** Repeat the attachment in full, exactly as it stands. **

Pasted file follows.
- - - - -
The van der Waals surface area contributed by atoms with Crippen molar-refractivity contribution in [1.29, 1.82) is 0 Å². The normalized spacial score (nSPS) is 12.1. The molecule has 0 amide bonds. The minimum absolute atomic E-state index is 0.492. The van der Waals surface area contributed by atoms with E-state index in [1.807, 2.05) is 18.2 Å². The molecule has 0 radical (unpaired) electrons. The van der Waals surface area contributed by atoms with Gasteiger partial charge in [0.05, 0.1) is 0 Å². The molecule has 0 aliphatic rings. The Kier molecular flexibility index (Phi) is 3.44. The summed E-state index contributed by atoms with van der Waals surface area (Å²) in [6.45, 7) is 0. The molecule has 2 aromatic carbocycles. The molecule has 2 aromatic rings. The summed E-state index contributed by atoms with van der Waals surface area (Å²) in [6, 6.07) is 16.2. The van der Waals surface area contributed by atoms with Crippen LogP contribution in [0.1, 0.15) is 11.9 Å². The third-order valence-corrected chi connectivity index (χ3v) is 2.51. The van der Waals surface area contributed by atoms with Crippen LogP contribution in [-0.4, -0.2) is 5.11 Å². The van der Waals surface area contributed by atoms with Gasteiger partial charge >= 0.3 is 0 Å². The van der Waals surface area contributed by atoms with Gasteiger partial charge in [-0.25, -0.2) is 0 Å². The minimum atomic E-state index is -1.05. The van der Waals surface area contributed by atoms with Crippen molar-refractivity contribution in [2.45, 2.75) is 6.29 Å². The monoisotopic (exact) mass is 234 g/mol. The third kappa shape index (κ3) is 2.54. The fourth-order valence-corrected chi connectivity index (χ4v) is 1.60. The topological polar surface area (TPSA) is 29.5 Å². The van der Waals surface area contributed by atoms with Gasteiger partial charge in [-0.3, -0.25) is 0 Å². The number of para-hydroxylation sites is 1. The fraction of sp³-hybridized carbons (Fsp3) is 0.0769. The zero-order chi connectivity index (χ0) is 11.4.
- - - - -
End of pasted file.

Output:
The van der Waals surface area contributed by atoms with Crippen molar-refractivity contribution in [1.29, 1.82) is 0 Å². The normalized spacial score (nSPS) is 12.1. The molecule has 0 amide bonds. The minimum absolute atomic E-state index is 0.492. The van der Waals surface area contributed by atoms with E-state index in [1.807, 2.05) is 18.2 Å². The molecule has 0 radical (unpaired) electrons. The van der Waals surface area contributed by atoms with Gasteiger partial charge in [0.05, 0.1) is 0 Å². The molecule has 0 aliphatic rings. The Kier molecular flexibility index (Phi) is 3.44. The summed E-state index contributed by atoms with van der Waals surface area (Å²) in [6.45, 7) is 0. The molecule has 2 aromatic carbocycles. The molecule has 2 aromatic rings. The summed E-state index contributed by atoms with van der Waals surface area (Å²) in [6, 6.07) is 16.2. The van der Waals surface area contributed by atoms with Crippen LogP contribution in [0.1, 0.15) is 11.9 Å². The third-order valence-corrected chi connectivity index (χ3v) is 2.51. The van der Waals surface area contributed by atoms with Crippen LogP contribution in [-0.4, -0.2) is 5.11 Å². The van der Waals surface area contributed by atoms with Gasteiger partial charge >= 0.3 is 0 Å². The van der Waals surface area contributed by atoms with Gasteiger partial charge in [-0.25, -0.2) is 0 Å². The minimum atomic E-state index is -1.05. The van der Waals surface area contributed by atoms with Crippen molar-refractivity contribution in [2.45, 2.75) is 6.29 Å². The monoisotopic (exact) mass is 234 g/mol. The third kappa shape index (κ3) is 2.54. The fourth-order valence-corrected chi connectivity index (χ4v) is 1.60. The topological polar surface area (TPSA) is 29.5 Å². The van der Waals surface area contributed by atoms with Gasteiger partial charge in [-0.3, -0.25) is 0 Å². The number of para-hydroxylation sites is 1. The fraction of sp³-hybridized carbons (Fsp3) is 0.0769. The zero-order chi connectivity index (χ0) is 11.4.